By Oliver Goddard, Second Year English
Her past work is vastly underrated in comparison to her contemporaries, but Varda's collaboration with photographer JR is a sparkling documentary.
Agnes Varda is a veteran filmmaker, but you’d be forgiven for not knowing that.
If there’s anything that last month’s nationwide retrospective of her films taught us, it is that her work has too long been sidelined by the other filmmakers of the nouvelle-vague, the groundbreaking '60s French film movement.
Make no mistake, Jean-Luc Godard and Francois Truffaut are important, revolutionary figures, but Varda was there too, making films that were just as challenging and essential.
Agnès Varda: ‘I am still alive, I am still curious. I am not a piece of rotting flesh’ https://t.co/qD3nKbslCn— Guardian Film (@guardianfilm) September 21, 2018
Twitter / @guardianfilm
To revisit her films from that fruitful ‘60s period is to see a unique voice in action: 1962’s Cleo from 5 to 7, photographed in stark monochrome, focused on a singer awaiting a cancer diagnosis in real-time, and is in many ways a precursor to Godard’s own landmark Vivre sa Vie (1962). Her pastel-hued feminist horror movie Le Bonheur (1965), immaculately composed and shot in a colour scheme that would make even Wes Anderson blush, announced her as a first rate formalist.
All the while, Varda was also dedicating her creative energies to the documentary format, making an array of films on diverse subjects, such as the Black Panthers (1968) or the residents of her street in Paris (Daguerrotypes, 1976).
As her career progressed, the distinction between the artificial and the factual blurred. Not only did she employ non-actors to heighten her work’s sense of realism, but Varda would utilise documentary techniques within works of fiction: the fate of Sandrine Bonnaire’s drifter in the bleak pastoral drama Vagabond (1985) is told through Varda’s own omniscient third-person narration and the non-actors that populate the film provide pseudo-documentary talking head interviews.
But since 1995 she has dedicated her output to the documentary medium exclusively, experimenting with digital video technology in the process. As is evident, Varda’s body of work is diverse, her creativity restless. But all of her output shares a warm-hearted humanism.
Youtube / Madman Films
Which brings us to Faces Places, which seems to embody everything that is great about Agnes Varda; her presence, her personality, her creativity. Not only is it her first film in almost a decade (2008’s similarly reflexive and reflective The Beaches of Agnes) but it is also the first in which she shares the directing credit with a collaborator.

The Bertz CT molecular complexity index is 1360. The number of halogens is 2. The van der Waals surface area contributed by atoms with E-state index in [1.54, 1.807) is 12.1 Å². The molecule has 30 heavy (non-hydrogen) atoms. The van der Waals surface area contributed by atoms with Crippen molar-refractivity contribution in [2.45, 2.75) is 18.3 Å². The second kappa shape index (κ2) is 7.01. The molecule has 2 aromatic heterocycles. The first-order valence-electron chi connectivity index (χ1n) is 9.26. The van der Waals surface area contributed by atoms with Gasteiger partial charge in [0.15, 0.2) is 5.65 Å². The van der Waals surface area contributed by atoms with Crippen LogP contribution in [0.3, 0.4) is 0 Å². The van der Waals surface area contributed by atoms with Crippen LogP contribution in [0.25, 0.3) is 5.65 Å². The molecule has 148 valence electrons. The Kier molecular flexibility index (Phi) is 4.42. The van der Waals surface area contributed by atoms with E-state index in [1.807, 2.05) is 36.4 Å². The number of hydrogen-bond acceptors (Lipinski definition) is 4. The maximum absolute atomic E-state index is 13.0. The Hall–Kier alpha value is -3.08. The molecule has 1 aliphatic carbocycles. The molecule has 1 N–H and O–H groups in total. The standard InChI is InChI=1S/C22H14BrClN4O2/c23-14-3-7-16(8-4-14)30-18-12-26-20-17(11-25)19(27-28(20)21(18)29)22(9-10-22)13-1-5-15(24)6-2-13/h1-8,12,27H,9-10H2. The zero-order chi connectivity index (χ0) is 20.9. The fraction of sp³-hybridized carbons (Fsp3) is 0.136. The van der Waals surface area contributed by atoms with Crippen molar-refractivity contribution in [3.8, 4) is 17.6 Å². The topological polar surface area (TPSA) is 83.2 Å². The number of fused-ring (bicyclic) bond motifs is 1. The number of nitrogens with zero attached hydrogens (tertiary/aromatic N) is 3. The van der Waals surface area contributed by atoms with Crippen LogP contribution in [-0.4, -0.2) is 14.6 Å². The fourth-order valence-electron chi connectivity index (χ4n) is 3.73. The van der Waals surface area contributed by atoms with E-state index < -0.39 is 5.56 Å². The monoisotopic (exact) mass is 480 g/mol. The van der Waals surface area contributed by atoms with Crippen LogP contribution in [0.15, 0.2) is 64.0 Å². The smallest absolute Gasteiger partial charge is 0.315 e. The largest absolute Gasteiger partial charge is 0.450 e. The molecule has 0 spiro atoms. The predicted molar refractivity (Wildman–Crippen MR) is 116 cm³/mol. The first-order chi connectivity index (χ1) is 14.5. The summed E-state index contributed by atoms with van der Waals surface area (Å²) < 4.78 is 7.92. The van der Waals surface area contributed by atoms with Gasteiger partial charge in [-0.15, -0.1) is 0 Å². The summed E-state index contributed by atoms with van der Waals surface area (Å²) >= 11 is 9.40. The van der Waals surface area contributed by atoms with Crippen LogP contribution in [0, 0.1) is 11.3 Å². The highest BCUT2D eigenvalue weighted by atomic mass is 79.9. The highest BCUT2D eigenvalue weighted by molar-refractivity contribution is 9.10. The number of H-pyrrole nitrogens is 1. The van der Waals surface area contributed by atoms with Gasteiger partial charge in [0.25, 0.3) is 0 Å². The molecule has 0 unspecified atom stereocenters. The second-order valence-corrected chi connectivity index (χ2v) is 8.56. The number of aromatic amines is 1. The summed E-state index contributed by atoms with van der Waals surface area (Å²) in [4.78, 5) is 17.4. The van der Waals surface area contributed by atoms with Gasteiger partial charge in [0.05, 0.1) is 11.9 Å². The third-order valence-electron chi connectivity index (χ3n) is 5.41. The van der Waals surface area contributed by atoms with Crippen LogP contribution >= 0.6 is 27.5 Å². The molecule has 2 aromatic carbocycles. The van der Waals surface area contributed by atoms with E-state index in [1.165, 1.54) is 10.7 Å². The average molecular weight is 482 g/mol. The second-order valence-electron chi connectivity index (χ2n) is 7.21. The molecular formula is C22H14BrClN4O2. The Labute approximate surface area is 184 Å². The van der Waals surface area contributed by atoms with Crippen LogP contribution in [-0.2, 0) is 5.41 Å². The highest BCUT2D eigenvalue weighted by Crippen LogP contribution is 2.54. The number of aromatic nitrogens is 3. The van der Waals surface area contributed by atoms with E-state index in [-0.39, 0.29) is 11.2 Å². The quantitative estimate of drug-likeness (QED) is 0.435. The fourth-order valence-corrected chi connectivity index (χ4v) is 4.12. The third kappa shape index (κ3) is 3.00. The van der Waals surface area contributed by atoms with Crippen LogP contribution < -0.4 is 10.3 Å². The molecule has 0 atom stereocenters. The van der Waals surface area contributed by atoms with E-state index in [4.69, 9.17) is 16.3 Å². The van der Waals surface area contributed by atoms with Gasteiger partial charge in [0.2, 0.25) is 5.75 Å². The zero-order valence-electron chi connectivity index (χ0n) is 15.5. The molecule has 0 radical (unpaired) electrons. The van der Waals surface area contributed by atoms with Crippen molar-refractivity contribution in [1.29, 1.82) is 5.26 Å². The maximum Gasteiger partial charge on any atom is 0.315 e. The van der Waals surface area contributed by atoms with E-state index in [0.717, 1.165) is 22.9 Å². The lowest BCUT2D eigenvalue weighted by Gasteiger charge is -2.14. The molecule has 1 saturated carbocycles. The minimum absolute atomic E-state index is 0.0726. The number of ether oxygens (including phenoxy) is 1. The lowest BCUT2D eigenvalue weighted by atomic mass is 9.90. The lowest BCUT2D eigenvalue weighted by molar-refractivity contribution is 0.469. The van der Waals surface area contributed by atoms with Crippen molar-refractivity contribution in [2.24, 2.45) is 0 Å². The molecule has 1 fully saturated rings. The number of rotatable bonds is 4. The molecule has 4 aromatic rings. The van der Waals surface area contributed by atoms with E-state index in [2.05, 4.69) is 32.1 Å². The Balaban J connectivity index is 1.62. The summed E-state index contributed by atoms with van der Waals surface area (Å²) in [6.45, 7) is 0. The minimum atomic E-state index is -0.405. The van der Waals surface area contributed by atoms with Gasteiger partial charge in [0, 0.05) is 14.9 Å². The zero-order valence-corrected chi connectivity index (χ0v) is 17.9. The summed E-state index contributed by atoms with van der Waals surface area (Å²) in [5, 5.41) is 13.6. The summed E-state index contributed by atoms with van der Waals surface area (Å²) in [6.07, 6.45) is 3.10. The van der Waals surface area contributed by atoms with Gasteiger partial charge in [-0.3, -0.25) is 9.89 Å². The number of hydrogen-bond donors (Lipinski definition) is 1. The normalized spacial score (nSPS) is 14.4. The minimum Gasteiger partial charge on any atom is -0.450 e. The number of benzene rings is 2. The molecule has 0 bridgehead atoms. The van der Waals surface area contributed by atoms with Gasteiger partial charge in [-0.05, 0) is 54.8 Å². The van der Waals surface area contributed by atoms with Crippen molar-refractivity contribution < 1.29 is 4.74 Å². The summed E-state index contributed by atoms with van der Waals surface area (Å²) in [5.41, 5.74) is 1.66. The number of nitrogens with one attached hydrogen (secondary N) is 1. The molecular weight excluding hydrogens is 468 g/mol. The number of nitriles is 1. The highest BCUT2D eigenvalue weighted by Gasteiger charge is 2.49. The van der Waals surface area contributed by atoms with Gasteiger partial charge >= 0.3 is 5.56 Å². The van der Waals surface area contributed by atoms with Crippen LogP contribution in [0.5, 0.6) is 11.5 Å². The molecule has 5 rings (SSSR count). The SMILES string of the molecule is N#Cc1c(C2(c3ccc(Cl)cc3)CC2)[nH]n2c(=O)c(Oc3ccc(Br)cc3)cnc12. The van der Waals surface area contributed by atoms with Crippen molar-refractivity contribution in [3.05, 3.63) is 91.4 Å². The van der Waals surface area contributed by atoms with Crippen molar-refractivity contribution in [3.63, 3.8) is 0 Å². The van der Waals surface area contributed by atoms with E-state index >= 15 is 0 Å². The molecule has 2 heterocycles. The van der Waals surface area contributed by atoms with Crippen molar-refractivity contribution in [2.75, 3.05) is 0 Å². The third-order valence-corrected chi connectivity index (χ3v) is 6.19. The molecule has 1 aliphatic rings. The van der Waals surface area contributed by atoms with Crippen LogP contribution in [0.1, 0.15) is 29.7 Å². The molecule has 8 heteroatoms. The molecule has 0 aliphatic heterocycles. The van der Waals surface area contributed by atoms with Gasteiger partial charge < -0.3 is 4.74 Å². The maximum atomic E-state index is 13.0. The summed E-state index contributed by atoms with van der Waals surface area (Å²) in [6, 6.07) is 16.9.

Co-director JR, a 30-something photographer and visual artist, whose dark sunglasses bear a significant resemblance a certain bastion of the nouvelle-vague, fulfils Varda’s self-professed desire ‘to meet new faces and photograph them’.
This, ostensibly, is what the film is about. They drive around the French countryside in JR’s van-cum-photobooth, meet strangers, take their photographs and paste their gigantic creations on whatever large surfaces are most readily available, be that barns, houses or shipping containers. JR’s artistic gambit pays hefty dividends - the people of Faces Places are noticeably moved by this warm gesture of creative collaboration - and similarly Varda seems energised by his presence.
Indeed, Faces Places is just as much a portrait of cross-generational friendship as it is an exploration of the impact that art can have within a community. Varda and JR are a winning double act, sharing not only an artistic outlook but a sense of mischief and humour. They spar off of each other like old friends, even though, as the film’s playful prologue reinforces, they’ve not known each other for very long.
One particularly kinetic excursion shows them tipping their hat to Godard and racing down the Louvre’s fine-art wing, with JR pushing Varda along in a wheelchair as she exclaims the names of the old masters - ‘Bellini! Del Sarto!’. It serves no narrative function whatsoever, but therein lies its charm. It’s a visual representation of their friendship: JR is facilitating Varda’s hunger for art and for images, and for seemingly no personal gain.
Twitter / @JRArt
It almost seems counterintuitive to write about Faces Places for it is a film that actively encourages the audience to engage with the people around them, to take in their surroundings. It is also a film that encourages the audience to create.
Certainly, it contains infinite wisdom in that respect, but it unfolds with such a lightness of touch that feels more like a warm hug than a dogmatic treatise. But if the now 90 year old Varda is still creating, there’s no excuse for the rest of us.
Featured Image: Youtube / Madman Films
The last screening of Faces Places is on at Watershed Thurs. 27 September at 6.40pm, will you be seeking creative inspiration?